Big Oil giant faces an increase in climate Lawsuit over the coming years, a trend that analysts say is reminiscent of activists turning to the courts to take on the tobacco industry. The prospect of a rising tide of climate litigation cases against heavy emitting businesses comes shortly after a landmark courtroom defeat for Royal Dutch Shell.
The Hague District Court in May. 26 ordered the Anglo-Dutch oil giant to set more emission reduction targets. It also said Shell is responsible for its carbon emissions and those of its suppliers, known as Scope 3 emissions. A Shell spokesperson said at the time that the company expected to appeal the court’s disappointing decision.
The ruling marked the first time in history that a company had been legally obliged to align its policies with the Paris Agreement and reflected a watershed moment in the climate battle. Elizabeth Hypes, senior environment and climate change analyst at risk consultancy Verisk Maplecroft said that they will see the ruling on Shell being used as precedent to add new pressure.A report published by Verisk Maplesoft last month found that businesses associated with oil giant and gas, coal and electric utilities were currently most at risk of climate liability Lawsuit. They described this finding as unsurprising since 83% of global greenhouse gas emissions resulted from fossil fuels in 2018.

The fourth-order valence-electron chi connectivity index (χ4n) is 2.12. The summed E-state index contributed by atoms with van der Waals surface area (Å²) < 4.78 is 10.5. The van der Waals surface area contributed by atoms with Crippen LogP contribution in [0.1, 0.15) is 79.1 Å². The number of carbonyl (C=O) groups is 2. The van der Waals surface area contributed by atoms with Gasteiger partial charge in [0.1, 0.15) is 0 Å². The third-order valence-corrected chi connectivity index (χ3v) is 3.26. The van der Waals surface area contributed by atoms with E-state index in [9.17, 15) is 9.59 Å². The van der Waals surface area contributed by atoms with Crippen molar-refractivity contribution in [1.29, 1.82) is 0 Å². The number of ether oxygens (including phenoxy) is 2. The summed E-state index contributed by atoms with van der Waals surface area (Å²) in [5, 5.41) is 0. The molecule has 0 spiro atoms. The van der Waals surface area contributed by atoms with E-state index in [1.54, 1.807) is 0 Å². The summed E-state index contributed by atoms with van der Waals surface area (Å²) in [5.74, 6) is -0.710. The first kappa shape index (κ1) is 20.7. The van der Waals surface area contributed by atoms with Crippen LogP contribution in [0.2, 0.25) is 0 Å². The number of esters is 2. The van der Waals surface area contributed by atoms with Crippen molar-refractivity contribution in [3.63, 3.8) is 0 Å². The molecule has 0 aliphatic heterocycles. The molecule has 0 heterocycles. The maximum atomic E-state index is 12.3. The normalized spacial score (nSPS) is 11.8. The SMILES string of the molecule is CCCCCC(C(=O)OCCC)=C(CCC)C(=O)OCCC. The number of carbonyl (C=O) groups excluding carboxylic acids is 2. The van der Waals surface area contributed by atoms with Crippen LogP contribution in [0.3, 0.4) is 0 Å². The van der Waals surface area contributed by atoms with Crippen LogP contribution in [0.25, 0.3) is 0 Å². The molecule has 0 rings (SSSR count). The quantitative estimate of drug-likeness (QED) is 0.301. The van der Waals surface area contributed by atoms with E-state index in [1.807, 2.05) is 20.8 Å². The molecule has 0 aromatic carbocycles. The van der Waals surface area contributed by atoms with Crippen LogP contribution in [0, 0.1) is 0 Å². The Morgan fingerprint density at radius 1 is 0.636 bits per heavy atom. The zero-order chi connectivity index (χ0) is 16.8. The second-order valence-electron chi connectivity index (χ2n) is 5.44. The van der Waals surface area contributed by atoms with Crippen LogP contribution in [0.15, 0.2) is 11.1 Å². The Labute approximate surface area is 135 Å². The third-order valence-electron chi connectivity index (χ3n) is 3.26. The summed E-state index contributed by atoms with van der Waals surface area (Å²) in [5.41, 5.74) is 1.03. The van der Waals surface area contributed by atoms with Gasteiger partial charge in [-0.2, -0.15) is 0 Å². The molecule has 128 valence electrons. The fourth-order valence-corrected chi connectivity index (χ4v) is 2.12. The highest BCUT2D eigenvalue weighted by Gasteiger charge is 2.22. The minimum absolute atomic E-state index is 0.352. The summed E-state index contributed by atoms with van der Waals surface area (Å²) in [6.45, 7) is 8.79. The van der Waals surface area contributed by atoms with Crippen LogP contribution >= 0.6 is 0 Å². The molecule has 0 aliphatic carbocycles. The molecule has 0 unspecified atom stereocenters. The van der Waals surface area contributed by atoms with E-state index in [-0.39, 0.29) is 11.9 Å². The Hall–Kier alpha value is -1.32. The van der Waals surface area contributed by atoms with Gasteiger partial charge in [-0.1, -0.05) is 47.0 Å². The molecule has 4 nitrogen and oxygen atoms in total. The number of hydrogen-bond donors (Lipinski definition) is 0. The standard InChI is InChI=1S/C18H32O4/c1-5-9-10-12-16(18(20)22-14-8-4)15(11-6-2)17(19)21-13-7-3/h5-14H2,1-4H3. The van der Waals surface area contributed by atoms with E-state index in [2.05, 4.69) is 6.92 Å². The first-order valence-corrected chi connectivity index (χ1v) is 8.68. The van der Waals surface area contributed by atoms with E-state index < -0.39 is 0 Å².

Since the turn of the century, more than 2,000 climate litigation cases were found to have been filed in a trend that is widely expected to have global implications for carbon-intensive companies. The U.S. and EU account for 90% of climate-related Lawsuit since 2000, but cases are starting to move into new territories such as Argentina, South Africa and India, among others.